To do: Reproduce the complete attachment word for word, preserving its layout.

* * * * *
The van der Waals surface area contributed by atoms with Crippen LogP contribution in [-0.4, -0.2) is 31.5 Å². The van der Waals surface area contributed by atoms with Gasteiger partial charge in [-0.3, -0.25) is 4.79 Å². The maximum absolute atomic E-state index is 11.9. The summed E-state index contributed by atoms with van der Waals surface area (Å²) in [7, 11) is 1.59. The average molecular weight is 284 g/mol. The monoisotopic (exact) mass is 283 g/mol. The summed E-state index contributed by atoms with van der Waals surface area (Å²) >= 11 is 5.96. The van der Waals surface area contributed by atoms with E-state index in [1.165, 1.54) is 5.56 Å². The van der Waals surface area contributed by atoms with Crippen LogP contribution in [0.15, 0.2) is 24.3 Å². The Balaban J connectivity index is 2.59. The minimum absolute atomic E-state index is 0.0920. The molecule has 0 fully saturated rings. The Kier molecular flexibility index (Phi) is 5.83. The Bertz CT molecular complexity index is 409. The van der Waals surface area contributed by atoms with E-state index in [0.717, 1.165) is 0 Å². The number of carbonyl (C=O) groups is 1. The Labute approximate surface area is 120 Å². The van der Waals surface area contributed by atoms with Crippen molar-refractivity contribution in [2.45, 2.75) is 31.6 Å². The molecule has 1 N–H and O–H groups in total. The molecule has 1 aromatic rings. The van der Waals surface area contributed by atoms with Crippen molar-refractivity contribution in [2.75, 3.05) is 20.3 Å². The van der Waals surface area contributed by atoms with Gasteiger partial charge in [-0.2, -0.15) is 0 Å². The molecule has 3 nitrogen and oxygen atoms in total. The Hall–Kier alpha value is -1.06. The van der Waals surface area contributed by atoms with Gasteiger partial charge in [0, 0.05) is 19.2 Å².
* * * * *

The van der Waals surface area contributed by atoms with Crippen LogP contribution in [-0.4, -0.2) is 31.5 Å². The van der Waals surface area contributed by atoms with Gasteiger partial charge in [-0.3, -0.25) is 4.79 Å². The maximum absolute atomic E-state index is 11.9. The summed E-state index contributed by atoms with van der Waals surface area (Å²) in [7, 11) is 1.59. The average molecular weight is 284 g/mol. The monoisotopic (exact) mass is 283 g/mol. The summed E-state index contributed by atoms with van der Waals surface area (Å²) >= 11 is 5.96. The van der Waals surface area contributed by atoms with E-state index in [1.165, 1.54) is 5.56 Å². The van der Waals surface area contributed by atoms with Crippen LogP contribution in [0.15, 0.2) is 24.3 Å². The Balaban J connectivity index is 2.59. The minimum absolute atomic E-state index is 0.0920. The molecule has 0 fully saturated rings. The Kier molecular flexibility index (Phi) is 5.83. The Bertz CT molecular complexity index is 409. The van der Waals surface area contributed by atoms with E-state index in [0.717, 1.165) is 0 Å². The number of carbonyl (C=O) groups is 1. The Labute approximate surface area is 120 Å². The van der Waals surface area contributed by atoms with Crippen molar-refractivity contribution in [2.45, 2.75) is 31.6 Å². The molecule has 1 N–H and O–H groups in total. The molecule has 1 aromatic rings. The van der Waals surface area contributed by atoms with Crippen molar-refractivity contribution in [2.75, 3.05) is 20.3 Å². The van der Waals surface area contributed by atoms with Gasteiger partial charge in [-0.2, -0.15) is 0 Å². The molecule has 3 nitrogen and oxygen atoms in total. The Hall–Kier alpha value is -1.06. The van der Waals surface area contributed by atoms with Gasteiger partial charge in [0, 0.05) is 19.2 Å².